_{s}=1500 Hz; and SNR

_{z}=10 dB. The two prediction algorithms are compared with respect to the average mean square error (MSE) versus the prediction depth D. The results are reported for various linear orders N

_{AR}, and various scattering orders N

_{ray}, respectively (N

_{ray}is an estimate of N

_{sc}in (1.5)). FIG. 4 shows the results for Jakes' fading for the mobile speeds of V=25 kmph and V=100 kmph. It is observed that the present channel fading predictor significantly outperforms the linear predictor if N

_{ray}is large enough (here, for N

_{ray}≧8), while the linear predictor fails at high prediction depths, regardless of the linear order.

**[0047]**Jakes' fading is a valid model for a rich scattering area. However, because Jakes' fading is stationary, it cannot accurately model the changes in the scattering environment. To test the present channel fading predictor vs. the linear predictor with a more realistic fading signal, a ray-tracing simulation environment, as described in A. Heidari, A. K. Khandani, and D. McAvoy, "Channel Prediction for 3G Communication Systems," tech. rep., Bell Mobility, August 2004, was used. The mobile device is assumed to be randomly moving vertically and horizontally in the scattering area and experiences different combinations of signal rays. At each point in the mobile path, it undergoes a different Doppler frequency shift and a different signal power for each ray. Therefore, the generated fading can closely resemble the fading in a real mobile environment.

**[0048]**FIG. 5 shows the results for ray-tracing fading for V=25 kmph and V=100 kmph. It is observed that the present channel fading predictor always outperforms the linear predictor. As ray-tracing fading does not represent a very rich scattering environment, it is observed that increasing N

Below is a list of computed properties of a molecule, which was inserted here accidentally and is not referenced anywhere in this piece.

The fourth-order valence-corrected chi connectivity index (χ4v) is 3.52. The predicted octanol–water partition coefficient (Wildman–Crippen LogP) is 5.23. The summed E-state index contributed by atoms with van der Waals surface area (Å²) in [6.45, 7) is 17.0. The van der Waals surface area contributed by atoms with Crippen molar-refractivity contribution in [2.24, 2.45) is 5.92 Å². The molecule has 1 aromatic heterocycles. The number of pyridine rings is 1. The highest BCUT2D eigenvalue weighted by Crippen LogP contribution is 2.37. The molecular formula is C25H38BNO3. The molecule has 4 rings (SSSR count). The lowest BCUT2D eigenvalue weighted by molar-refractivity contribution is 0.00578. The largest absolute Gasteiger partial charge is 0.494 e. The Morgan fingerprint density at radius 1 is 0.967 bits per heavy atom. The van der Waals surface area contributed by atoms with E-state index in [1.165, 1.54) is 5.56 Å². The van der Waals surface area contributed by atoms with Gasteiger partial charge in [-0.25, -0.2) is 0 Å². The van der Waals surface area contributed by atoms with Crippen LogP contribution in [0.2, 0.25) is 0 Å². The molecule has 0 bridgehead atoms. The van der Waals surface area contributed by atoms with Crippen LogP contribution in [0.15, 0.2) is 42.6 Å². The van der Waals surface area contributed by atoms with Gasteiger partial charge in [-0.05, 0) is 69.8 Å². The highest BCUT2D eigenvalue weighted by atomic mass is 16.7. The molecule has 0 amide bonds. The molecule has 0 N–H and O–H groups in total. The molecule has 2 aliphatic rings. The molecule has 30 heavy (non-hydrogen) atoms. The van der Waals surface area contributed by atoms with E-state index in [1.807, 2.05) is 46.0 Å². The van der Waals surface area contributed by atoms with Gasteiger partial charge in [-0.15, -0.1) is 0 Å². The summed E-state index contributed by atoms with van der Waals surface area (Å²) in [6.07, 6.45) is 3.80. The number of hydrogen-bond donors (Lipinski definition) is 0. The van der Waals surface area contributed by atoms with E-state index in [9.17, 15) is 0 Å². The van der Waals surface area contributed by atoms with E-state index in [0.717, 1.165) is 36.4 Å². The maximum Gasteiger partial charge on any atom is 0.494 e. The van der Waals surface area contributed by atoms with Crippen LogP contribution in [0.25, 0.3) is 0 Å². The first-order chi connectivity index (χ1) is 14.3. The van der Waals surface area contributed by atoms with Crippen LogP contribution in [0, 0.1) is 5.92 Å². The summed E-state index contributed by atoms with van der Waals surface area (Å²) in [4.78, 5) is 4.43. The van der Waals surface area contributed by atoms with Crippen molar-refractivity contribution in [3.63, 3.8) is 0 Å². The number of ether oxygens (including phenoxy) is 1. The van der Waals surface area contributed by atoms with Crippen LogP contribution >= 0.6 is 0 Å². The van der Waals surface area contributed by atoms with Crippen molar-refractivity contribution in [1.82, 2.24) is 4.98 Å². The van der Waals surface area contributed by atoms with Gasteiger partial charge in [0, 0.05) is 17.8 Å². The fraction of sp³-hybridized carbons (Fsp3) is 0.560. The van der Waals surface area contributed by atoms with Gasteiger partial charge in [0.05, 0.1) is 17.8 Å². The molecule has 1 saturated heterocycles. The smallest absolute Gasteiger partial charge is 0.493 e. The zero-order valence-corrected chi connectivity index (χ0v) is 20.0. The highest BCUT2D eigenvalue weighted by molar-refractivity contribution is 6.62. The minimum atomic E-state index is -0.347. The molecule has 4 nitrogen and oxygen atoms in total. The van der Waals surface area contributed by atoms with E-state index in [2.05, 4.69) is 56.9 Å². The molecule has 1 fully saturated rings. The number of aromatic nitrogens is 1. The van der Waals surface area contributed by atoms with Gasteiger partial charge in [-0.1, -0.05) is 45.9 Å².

_{ray}does not necessarily improve the performance. Note that the linear predictor is sensitive to the linear order at high mobile speeds. In fact, it is observed in the simulations that a linear model is not dependable for higher mobile speeds because the pattern of the performance fluctuation follows the correlation properties of the fading, i.e., a lower correlation results in a higher MSE. In conclusion, the simulations show that the present channel fading predictor performs very well in real mobile environments, and is significantly more efficient than the linear predictor.

**[0049]**In the preceding description, for purposes of explanation, numerous details are set forth in order to provide a thorough understanding of the embodiments of the invention. However, it will be apparent to one skilled in the art that these specific details are not required in order to practice the invention. In other instances, well-known electrical structures and circuits are shown in block diagram form in order not to obscure the invention. For example, specific details are not provided as to whether the embodiments of the invention described herein are implemented as a software routine, hardware circuit, firmware, or a combination thereof.

**[0050]**Embodiments of the invention can be represented as a software product stored in a machine-readable medium (also referred to as a computer-readable medium, a processor-readable medium, or a computer usable medium having a computer-readable program code embodied therein). The machine-readable medium can be any suitable tangible medium, including magnetic, optical, or electrical storage medium including a diskette, compact disk read only memory (CD-ROM), memory device (volatile or non-volatile), or similar storage mechanism. The machine-readable medium can contain various sets of instructions, code sequences, configuration information, or other data, which, when executed, cause a processor to perform steps in a method according to an embodiment of the invention. Those of ordinary skill in the art will appreciate that other instructions and operations necessary to implement the described invention can also be stored on the machine-readable medium. Software running from the machine-readable medium can interface with circuitry to perform the described tasks.

**[0051]**The above-described embodiments of the invention are intended to be examples only. Alterations, modifications and variations can be effected to the particular embodiments by those of skill in the art without departing from the scope of the invention, which is defined solely by the claims appended hereto.